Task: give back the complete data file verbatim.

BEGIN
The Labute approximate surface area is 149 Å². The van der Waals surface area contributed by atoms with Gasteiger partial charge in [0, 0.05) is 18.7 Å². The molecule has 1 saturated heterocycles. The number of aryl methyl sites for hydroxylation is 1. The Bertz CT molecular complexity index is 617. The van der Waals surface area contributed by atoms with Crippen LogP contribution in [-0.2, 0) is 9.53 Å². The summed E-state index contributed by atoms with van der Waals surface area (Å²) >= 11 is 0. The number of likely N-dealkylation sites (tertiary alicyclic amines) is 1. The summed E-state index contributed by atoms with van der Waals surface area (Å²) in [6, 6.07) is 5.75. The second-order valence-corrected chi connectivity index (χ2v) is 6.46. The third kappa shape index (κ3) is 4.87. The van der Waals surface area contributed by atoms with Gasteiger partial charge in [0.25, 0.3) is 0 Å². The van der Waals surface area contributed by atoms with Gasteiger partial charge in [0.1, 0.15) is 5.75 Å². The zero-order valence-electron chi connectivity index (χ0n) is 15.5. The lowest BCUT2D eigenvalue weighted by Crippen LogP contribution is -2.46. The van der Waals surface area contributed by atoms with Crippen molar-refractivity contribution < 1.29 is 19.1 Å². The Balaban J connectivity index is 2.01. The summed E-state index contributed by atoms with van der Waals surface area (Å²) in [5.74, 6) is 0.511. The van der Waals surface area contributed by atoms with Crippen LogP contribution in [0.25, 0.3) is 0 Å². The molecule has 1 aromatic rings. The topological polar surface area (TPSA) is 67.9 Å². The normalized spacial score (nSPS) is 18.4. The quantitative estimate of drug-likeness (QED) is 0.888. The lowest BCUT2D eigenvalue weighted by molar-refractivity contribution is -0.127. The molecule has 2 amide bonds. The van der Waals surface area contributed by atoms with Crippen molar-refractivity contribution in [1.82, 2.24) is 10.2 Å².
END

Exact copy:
The Labute approximate surface area is 149 Å². The van der Waals surface area contributed by atoms with Gasteiger partial charge in [0, 0.05) is 18.7 Å². The molecule has 1 saturated heterocycles. The number of aryl methyl sites for hydroxylation is 1. The Bertz CT molecular complexity index is 617. The van der Waals surface area contributed by atoms with Crippen LogP contribution in [-0.2, 0) is 9.53 Å². The summed E-state index contributed by atoms with van der Waals surface area (Å²) >= 11 is 0. The number of likely N-dealkylation sites (tertiary alicyclic amines) is 1. The summed E-state index contributed by atoms with van der Waals surface area (Å²) in [6, 6.07) is 5.75. The second-order valence-corrected chi connectivity index (χ2v) is 6.46. The third kappa shape index (κ3) is 4.87. The van der Waals surface area contributed by atoms with Gasteiger partial charge in [0.25, 0.3) is 0 Å². The van der Waals surface area contributed by atoms with Gasteiger partial charge in [0.1, 0.15) is 5.75 Å². The zero-order valence-electron chi connectivity index (χ0n) is 15.5. The lowest BCUT2D eigenvalue weighted by Crippen LogP contribution is -2.46. The van der Waals surface area contributed by atoms with Crippen molar-refractivity contribution < 1.29 is 19.1 Å². The Balaban J connectivity index is 2.01. The summed E-state index contributed by atoms with van der Waals surface area (Å²) in [5.74, 6) is 0.511. The van der Waals surface area contributed by atoms with Crippen LogP contribution in [0.25, 0.3) is 0 Å². The molecule has 1 aromatic rings. The topological polar surface area (TPSA) is 67.9 Å². The normalized spacial score (nSPS) is 18.4. The quantitative estimate of drug-likeness (QED) is 0.888. The lowest BCUT2D eigenvalue weighted by molar-refractivity contribution is -0.127. The molecule has 2 amide bonds. The van der Waals surface area contributed by atoms with Crippen molar-refractivity contribution in [1.82, 2.24) is 10.2 Å².